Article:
Tag Archives: Consumerism

To Drink Or Not To Drink

I very recently read a post in which the writer stated his case that a Christian should not drink alcohol.  The writer grudgingly allowed that a Christian could do so, but that because of a host of reasons he or she should not.  I do not subscribe to that point of view, and that has prompted me to write a reply.  It is of course not fair for me to produce my reply without also offering a link to the post which inspired this rebuttal, a post which was very well written even though I disagree with it, but that would require a competency with computers that I simply do not enjoy.  Therefore I am going to present my opinion and my opinion alone.  Reader, please take that into consideration.

Can a Christian drink alcohol?  Of course a Christian can drink alcohol.  I can drink alcohol; this I know, ’cause the Bible tells me so.  Psalm 104 focuses on the things, good things, which God has provided for man’s happiness, which include among many other blessings “…wine which makes man’s heart glad.”  The wedding in Cana was where Jesus produced his first miracle, turning up to 160 gallons of water into wine.  I would love to have been at that party!  On the last night of our Lord’s pre-resurrection life on Earth He shared a meal with His disciples of bread and…wine!  So we can put to rest the idea that a Christian can’t drink alcohol.  We should also put to rest the idea that a Christian who desires to drink alcohol should not at any time do so.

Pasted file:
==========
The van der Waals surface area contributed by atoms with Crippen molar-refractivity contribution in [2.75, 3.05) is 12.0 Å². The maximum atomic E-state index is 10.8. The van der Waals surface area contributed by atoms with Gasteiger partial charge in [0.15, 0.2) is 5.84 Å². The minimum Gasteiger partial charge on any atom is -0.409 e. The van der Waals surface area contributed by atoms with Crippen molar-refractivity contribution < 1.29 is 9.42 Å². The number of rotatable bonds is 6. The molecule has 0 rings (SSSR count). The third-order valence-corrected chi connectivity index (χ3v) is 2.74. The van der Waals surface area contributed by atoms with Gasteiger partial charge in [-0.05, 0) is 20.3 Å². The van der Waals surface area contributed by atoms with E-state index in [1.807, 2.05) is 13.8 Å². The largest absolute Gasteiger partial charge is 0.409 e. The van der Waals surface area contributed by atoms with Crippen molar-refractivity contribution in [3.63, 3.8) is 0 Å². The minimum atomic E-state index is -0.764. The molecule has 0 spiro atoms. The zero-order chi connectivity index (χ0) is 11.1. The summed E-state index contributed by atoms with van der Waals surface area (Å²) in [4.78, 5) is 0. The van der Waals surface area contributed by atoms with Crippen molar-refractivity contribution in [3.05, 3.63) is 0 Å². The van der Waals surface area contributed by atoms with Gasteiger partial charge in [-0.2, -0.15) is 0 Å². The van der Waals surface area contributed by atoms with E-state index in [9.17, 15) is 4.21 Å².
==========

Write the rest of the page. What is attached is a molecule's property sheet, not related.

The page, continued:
There is no argument that drinking alcohol involves risk.  People who are inclined to drink must weigh the possible negative effects if he or she should abuse alcohol.  But how many other things fall into that category?  I would like to suggest that there are many things that represent a risk to the Christian and his stumbling brother and should be practiced with caution or not at all.  My personal favorite is consumerism, and I want to make it clear before I go on that I am fabulously rich and am not throwing stones which don’t deserve to land on me as well.